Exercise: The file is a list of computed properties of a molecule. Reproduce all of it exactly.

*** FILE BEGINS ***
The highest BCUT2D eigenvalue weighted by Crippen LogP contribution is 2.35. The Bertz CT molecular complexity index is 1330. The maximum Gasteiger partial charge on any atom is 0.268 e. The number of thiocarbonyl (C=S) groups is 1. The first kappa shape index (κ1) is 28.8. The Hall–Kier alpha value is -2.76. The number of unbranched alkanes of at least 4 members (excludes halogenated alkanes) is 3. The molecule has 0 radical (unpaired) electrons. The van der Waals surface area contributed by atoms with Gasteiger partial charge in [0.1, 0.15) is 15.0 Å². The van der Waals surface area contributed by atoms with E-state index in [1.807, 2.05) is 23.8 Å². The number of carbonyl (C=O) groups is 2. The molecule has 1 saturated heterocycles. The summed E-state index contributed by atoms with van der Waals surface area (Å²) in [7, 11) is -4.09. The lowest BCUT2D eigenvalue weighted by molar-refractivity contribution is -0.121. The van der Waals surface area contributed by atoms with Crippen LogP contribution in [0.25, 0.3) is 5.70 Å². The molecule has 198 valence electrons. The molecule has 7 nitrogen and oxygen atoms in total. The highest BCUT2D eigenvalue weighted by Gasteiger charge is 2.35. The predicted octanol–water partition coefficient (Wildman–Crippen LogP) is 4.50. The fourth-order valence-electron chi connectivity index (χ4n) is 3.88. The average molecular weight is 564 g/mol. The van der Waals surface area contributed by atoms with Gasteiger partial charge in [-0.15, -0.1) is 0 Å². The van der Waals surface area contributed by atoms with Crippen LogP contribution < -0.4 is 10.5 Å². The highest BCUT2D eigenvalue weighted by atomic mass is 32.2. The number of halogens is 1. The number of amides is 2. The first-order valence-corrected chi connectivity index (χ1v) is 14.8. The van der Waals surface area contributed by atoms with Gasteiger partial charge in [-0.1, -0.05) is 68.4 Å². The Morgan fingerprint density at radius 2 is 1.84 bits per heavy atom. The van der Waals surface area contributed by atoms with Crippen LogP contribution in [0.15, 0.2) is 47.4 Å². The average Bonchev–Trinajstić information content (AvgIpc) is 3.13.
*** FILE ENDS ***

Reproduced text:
The highest BCUT2D eigenvalue weighted by Crippen LogP contribution is 2.35. The Bertz CT molecular complexity index is 1330. The maximum Gasteiger partial charge on any atom is 0.268 e. The number of thiocarbonyl (C=S) groups is 1. The first kappa shape index (κ1) is 28.8. The Hall–Kier alpha value is -2.76. The number of unbranched alkanes of at least 4 members (excludes halogenated alkanes) is 3. The molecule has 0 radical (unpaired) electrons. The van der Waals surface area contributed by atoms with Gasteiger partial charge in [0.1, 0.15) is 15.0 Å². The van der Waals surface area contributed by atoms with E-state index in [1.807, 2.05) is 23.8 Å². The number of carbonyl (C=O) groups is 2. The molecule has 1 saturated heterocycles. The summed E-state index contributed by atoms with van der Waals surface area (Å²) in [7, 11) is -4.09. The lowest BCUT2D eigenvalue weighted by molar-refractivity contribution is -0.121. The van der Waals surface area contributed by atoms with Crippen LogP contribution in [0.25, 0.3) is 5.70 Å². The molecule has 198 valence electrons. The molecule has 7 nitrogen and oxygen atoms in total. The highest BCUT2D eigenvalue weighted by Gasteiger charge is 2.35. The predicted octanol–water partition coefficient (Wildman–Crippen LogP) is 4.50. The fourth-order valence-electron chi connectivity index (χ4n) is 3.88. The average molecular weight is 564 g/mol. The van der Waals surface area contributed by atoms with Gasteiger partial charge in [-0.15, -0.1) is 0 Å². The van der Waals surface area contributed by atoms with Crippen LogP contribution < -0.4 is 10.5 Å². The highest BCUT2D eigenvalue weighted by atomic mass is 32.2. The number of halogens is 1. The number of amides is 2. The first-order valence-corrected chi connectivity index (χ1v) is 14.8. The van der Waals surface area contributed by atoms with Gasteiger partial charge in [-0.1, -0.05) is 68.4 Å². The Morgan fingerprint density at radius 2 is 1.84 bits per heavy atom. The van der Waals surface area contributed by atoms with Crippen LogP contribution in [0.15, 0.2) is 47.4 Å². The average Bonchev–Trinajstić information content (AvgIpc) is 3.13.